At our last Conversations on Social Marketing session Greg Cowal spoke about his company’s [GSP] efforts to assist Proctor and Gamble in reaching ‘the next billion’ – mostly poor women living in developing countries. In Mexico, where he is implementing the Golden Stores project, 620,000 changarros or ‘Mom & Pop’ grocery stores account for 65% of all purchases of fast moving consumer goods (FMCG). The Wall Street Journal has described these ‘high frequency’ stores where the average customer shops at least 4-5 times a week as: Crammed with food and a hodgepodge of household items, these retailers serve as the pantries of the world’s poorest consumers for whom money and space are tight. P&G saw the need to penetrate this market segment with its products in a consistent way.
The project is part ethnographic research where the project staff live with these retail owners in their own homes for a month or more to get a deep understanding of their lives and how running a retail operation works (or doesn’t) for them. Next comes a store detailing and merchandising program that identifies highly visible shelf space and turns it into a P&G showcase of their brands. It is a staff intensive program that is largely managed through cell phones and GPS systems. Regular follow-up by staff and retailer education and support programs centered on running a more successful business round out their activities. It is a clear demonstration of how successfully marketing FMCG to consumers can ultimately depend on how well your brands are marketed to the retail owners (people critical to success) and at the point-of-purchase.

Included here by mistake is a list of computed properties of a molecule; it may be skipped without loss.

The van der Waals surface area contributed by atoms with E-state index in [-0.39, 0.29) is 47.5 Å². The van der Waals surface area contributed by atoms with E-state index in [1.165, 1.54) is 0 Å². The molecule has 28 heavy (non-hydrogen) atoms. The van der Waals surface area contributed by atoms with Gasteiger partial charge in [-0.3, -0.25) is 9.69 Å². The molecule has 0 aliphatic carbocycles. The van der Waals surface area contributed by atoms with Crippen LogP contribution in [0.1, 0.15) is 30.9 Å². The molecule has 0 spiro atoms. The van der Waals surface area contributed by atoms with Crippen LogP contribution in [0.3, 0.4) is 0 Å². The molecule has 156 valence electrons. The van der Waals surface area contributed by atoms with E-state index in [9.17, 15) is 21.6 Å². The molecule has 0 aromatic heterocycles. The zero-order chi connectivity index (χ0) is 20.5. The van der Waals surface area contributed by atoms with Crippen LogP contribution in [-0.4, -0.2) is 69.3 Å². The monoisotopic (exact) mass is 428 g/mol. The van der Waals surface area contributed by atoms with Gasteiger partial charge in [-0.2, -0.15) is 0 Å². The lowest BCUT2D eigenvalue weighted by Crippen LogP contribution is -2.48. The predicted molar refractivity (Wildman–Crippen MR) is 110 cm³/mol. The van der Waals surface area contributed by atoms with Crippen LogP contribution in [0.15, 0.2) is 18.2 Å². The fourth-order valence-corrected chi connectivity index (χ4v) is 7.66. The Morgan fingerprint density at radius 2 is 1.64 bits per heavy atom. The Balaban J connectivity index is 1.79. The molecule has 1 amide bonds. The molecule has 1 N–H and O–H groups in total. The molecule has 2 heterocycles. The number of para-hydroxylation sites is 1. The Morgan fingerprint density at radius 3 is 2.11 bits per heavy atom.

These shops are family owned and most members participate in one way or another – the opposite to this is where one member wants or needs to have an extra income.
They are not good at managing their income or budgets.
They live on a day to day basis.
A changarros' life span is 3 to 5 years.
The owners are not good at changes or modernization.
They do not trust or use banks.
The idea of someone coming into their store and changing their layout was - and still is - a work in progress.
In the end, what has been our major success has been the SERVICE provided to them.